Before 3

Lower prices of the online store vs. touch and try of the physical store. What side will the customer choose?

After 3

The GBC places the QR code in the center of a new loyalty program for its most devoted customers. The customer visits the store, selects the item and leaves it in the fitting room. The same item is bought online in the same fitting room after the customer scans the QR code and selects the item online. Such option offers the customer touch and feel of the physical store, with all of the bonuses and loyalty offers he/she may enjoy using their online account.

The omnichannel is far from being only a retail perk. Indeed, it has already found its way to the hearts of numerous industries. Its theoretical application became as real as you reading this article.


IBM and Wimbledon has been working together since 1990. In 2015, the oldest tennis tournament brought Watson, IBM’s AI platform, to its courts to ensure seamless experience both to a live audience and those who cannot attend the championship. Since then, the tech giant completely revolutionized broadcasting and written coverage. With Watson analyzing players’ emotions, crowd noise and match data behind the scenes, the 2018 highlight videos have become as timely and accurate as ever. The same year Wimbledon Messenger was launched (utilizing the Watson Assistant chatbot) ensuring a wider coverage and more tailored information on scores, news and players for the fans. Dynamically refreshing content on was one more AI-enabled gift from the IBM team. The combination of the above channels created a seamless network of events and emotions.


Do you think being omnichannel costs a lot and is available only to the giants of industry? Yes and no. It does require investments as 64% of marketers cite lack of resources and investment as their top barrier to omnichannel marketing (The CMO Club). This should be a main blocker for start-ups, but not for this one. Envoy, a Californian start-up, raised additional $43m funding to ensure omnichannel experience at…office. Its target wasn’t being omnichannel; rather, it is their customers who become omnichannel with their help. As offices are always expecting some guests, Envoy launched a smart guest-welcoming system. It started with a digital check-in system and it is now conquering the smart package delivery market. But what is the real target of its CEO, Larry Gadea, is to manage your conference rooms, key-card-type door access and even the right temperature for the office air-conditioning. For the time being, Envoy is developing the system that will allow office guests to preload their photo, hook up their social accounts or make highly personalized requests for audio or visual equipment or even sparkling water. It’s a world of consumers we live in with customized services for everyone (even for office employees).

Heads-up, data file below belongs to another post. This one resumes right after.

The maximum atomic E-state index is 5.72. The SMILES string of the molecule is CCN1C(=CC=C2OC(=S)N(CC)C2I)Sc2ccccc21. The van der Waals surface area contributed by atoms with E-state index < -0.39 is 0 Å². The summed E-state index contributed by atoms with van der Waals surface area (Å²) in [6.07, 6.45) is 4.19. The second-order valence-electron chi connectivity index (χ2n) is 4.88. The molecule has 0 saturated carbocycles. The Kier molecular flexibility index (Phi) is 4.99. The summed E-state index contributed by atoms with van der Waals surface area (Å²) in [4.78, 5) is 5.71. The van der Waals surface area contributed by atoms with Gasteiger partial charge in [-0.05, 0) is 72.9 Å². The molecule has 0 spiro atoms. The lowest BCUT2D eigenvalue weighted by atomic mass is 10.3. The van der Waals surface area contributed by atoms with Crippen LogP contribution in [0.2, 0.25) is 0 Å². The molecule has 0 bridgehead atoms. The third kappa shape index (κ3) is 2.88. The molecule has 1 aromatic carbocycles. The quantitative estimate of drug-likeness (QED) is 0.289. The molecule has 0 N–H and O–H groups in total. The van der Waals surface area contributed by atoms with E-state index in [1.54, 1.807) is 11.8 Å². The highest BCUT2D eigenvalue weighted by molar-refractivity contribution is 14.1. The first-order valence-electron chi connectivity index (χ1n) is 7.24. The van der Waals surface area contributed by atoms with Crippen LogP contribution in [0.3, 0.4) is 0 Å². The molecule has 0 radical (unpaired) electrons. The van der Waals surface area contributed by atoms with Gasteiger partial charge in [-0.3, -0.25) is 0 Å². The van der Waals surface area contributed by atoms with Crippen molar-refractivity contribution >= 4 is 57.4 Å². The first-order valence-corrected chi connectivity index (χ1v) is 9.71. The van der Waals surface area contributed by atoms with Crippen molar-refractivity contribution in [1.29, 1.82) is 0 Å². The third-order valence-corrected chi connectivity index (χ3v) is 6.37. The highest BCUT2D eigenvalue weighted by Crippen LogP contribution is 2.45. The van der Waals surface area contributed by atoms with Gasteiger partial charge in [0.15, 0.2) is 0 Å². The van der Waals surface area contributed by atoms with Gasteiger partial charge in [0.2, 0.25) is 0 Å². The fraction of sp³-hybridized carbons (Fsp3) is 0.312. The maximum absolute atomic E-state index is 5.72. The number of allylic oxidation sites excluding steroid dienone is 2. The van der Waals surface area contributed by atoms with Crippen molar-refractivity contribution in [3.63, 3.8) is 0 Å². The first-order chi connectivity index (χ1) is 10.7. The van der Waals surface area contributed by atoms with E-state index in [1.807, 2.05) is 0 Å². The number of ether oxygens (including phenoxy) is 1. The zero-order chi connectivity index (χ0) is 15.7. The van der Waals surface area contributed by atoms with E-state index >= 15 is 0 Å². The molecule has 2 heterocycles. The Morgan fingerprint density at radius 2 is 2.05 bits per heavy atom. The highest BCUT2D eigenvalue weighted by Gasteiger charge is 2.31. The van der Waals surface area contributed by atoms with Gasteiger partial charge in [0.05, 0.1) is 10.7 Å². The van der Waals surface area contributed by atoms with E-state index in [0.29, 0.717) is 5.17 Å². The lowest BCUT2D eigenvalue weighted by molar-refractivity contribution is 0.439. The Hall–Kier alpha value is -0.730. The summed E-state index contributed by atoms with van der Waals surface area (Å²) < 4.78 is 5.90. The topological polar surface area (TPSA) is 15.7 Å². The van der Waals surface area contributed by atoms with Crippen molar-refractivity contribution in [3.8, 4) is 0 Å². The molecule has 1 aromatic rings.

Whoever invented retail, he had a nose for success. With its proactive and tech savvy nature, it made it a tough job for other industries to compete against it. Especially, if a store promises “the wonderful everyday” for everyone.

IKEA made it to the top of the 2017 UK omnichannel retail chart for a reason. Starting 2013, Swedish giant launched its catalogue app and showed the world its famous interactive feature. Their current app, a more sophisticated Place, allows users to virtually place and view IKEA’s items in their homes. The decision-making process has never been easier thanks to true-to-scale 3D furniture copies visualized through the lens of your iPhone camera. In the future, the app may transform into contact lenses that will ensure even a more real experience and even more loyal customers for IKEA.


Amazon uncovers its amazing Just Walk Out Technology, Disney introduces Magic Band Program. Bank of America has barely few options left for which visiting an office is necessary; most of the bank’s services are now available online. Oasis, Sturbacks, Virgin Atlantic – anything can be omnichannel. What lies in the core of omnichannel approach is better demand-sensing and replication of positive experience. Any business can do it.

What’s next?

To propel your business to a new level requires patience, technology, and vast amounts of data and analytics. It doesn’t mean you must disrupt your current marketing strategy and rush to start a new ground-breaking endeavor. Start small and sensible to expand in the future. Reshape your business feature by feature to fuse site, app and stores into one network. Build up functionality as you go. The examples from above are inspiring but not so easy to follow, yet your task for a start is to find an iconic model to fit your scale and try to follow its path.

In case you may need some help, Qulix is willing and ready to share its omnichannel expertise with you.

You can get more from our team. Contact us at any moment convenient to you.